Observing biomolecules moving at the nano level Research Institute of Biomolecule Metrology Co., Ltd.

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Category: Japanese Machinery

Advances in atomic force microscopy

Researchers are making great strides in constructing theories about biomolecular matter such as antibodies and DNA-but visually confirming such theories often poses a challenge. Thus, it was a great breakthrough when atomic force microscopy was developed in the 1980s to capture images of and measure matter at nanoscale resolution. The Research Institute of Biomolecule Metrology Co., Ltd. (RIBM), located in Japan's Tsukuba research hub in Ibaraki Prefecture, has advanced this technology a step further with commercialization of a high-speed atomic force microscope that creates high-speed video images of biological specimens.

CEO of RIBM, Dr. Takao Okada

Becoming the only one

Dr. Takao Okada, whose background includes experience at Olympus Optical Co., Ltd., and serving as group leader of the Joint Research Center for Atom Technology, founded RIBM in 1999. RIBM bills itself as a trading, R&D and manufacturing-type venture capital organization whose aim is to lead technological advancement for measurements in nano-biology, which is the integration of biotechnology and nanotechnology. The company's staff of approximately 20 employees is highly skilled.

"Many have backgrounds in biology, so they can provide valuable know-how and support to clients," says Hagane Irikura from the Biomolecule Metrology Division. Their motto is to be "the only one," and they seem to have achieved that with their High-Speed Atomic Force Microscope (HS-AFM) Ando model.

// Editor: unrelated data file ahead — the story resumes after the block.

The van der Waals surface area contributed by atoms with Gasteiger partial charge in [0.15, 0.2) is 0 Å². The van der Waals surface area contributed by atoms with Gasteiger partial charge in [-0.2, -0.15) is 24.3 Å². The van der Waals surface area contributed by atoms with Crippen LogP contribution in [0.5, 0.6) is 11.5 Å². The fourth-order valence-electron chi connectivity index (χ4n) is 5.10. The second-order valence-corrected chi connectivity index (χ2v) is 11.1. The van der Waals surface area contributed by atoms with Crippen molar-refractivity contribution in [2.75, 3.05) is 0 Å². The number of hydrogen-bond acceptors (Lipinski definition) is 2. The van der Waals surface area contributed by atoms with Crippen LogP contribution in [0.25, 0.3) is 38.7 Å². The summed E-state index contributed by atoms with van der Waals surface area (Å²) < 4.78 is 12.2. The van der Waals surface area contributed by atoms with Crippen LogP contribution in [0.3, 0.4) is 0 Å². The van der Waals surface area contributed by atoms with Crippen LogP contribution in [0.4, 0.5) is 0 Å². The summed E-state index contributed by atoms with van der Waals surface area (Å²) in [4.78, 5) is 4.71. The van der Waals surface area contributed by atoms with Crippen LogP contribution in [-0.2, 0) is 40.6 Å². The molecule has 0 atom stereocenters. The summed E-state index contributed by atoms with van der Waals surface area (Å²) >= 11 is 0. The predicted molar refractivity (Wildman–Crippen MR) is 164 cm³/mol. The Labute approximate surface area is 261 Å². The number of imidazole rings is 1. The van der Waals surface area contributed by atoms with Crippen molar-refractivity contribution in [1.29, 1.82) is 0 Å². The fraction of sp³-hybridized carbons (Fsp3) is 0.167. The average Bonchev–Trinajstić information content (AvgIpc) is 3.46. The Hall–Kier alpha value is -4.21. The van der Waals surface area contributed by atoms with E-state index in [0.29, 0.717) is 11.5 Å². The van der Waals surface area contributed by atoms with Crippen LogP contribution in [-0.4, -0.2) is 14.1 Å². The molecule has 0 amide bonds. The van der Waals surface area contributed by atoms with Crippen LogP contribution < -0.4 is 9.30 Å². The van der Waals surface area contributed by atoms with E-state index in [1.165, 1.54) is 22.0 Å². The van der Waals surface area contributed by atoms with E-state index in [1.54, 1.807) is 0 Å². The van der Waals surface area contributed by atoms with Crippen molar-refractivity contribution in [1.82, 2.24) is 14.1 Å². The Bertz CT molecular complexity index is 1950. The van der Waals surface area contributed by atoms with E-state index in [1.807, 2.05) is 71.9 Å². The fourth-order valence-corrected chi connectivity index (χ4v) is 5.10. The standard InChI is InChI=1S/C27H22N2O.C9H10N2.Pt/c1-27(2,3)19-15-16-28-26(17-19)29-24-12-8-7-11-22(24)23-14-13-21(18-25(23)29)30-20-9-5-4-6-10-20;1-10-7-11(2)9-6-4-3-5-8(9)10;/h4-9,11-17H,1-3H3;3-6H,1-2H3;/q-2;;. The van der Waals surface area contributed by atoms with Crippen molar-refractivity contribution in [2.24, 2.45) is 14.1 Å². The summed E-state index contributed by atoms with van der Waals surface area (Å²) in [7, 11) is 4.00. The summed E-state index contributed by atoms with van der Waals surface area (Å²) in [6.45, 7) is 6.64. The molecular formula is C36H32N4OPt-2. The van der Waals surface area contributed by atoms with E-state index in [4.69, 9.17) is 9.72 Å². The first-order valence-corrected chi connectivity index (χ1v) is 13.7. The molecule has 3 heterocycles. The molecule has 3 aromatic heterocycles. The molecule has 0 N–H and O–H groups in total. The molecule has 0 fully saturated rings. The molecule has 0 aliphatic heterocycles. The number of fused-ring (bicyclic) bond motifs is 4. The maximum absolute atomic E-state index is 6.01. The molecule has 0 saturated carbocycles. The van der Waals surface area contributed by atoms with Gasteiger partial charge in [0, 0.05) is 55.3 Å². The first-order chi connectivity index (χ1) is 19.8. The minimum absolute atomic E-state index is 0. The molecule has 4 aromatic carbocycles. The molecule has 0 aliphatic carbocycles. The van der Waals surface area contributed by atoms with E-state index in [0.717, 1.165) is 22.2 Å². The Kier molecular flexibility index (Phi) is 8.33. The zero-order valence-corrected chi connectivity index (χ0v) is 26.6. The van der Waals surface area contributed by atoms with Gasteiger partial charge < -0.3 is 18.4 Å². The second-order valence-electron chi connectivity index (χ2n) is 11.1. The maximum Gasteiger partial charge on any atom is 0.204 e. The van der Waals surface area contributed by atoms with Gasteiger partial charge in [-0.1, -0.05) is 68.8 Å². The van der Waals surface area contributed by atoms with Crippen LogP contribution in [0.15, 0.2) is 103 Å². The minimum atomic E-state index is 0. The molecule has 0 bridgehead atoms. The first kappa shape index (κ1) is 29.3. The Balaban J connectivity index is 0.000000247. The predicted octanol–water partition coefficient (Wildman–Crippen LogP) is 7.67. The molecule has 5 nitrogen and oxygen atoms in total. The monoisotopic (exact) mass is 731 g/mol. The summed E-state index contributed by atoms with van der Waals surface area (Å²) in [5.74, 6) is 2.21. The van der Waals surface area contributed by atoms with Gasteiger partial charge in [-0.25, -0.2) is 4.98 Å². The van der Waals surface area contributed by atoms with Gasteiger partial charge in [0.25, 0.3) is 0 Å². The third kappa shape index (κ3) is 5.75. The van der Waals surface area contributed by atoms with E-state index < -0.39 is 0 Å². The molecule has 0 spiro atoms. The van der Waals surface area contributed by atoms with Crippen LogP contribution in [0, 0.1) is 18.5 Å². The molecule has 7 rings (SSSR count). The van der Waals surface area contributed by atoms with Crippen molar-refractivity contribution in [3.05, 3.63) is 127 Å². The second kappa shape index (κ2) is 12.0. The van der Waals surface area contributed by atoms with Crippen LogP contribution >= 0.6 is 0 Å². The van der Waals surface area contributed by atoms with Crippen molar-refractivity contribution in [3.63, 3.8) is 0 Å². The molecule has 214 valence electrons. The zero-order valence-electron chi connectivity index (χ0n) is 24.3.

The ultra small and soft cantilever probe is only 10 micrometers in length

Smaller than a human hair

In 2011, RIBM commercialized a microscope, originally developed at Kanazawa University, that features a tiny cantilevered probe a mere 10 micrometers in length (the diameter of a human hair is between 17 and 180 micrometers). The ultra small and soft cantilever traces the contours of a specimen, while an optical lever detects its movements, allowing the atomic force microscope to produce topographical video images at a rate of 20 frames per second. The machine is the world's first such high-speed device, and the HS-AFM Ando model has even helped researchers observe dynamic phenomena such as movement by the myosin V protein akin to "walking."

Video images of the myosin V protein's "walking" movement

Observing nanoscale dynamics through high-speed scanning

This is a ground-breaking, significant tool for researchers. Dr. Takashi Morii, a company director who also heads the Biomolecule Metrology Division, explains that the microscope offers many benefits. High-speed scanning makes it possible to observe the dynamics of molecules, such as their movement and response, and also enables high-resolution observation of soft materials in a liquid solution.

At the forefront of research

This sort of nano-biotechnology is at the forefront of research. RIBM sees potential application of their technology in the drug research conducted by pharmaceutical companies. Their primary customers in the current business phase, however, are leading research universities and national research organizations.

The world's first high-speed atomic force microscope, the HS-AFM Ando model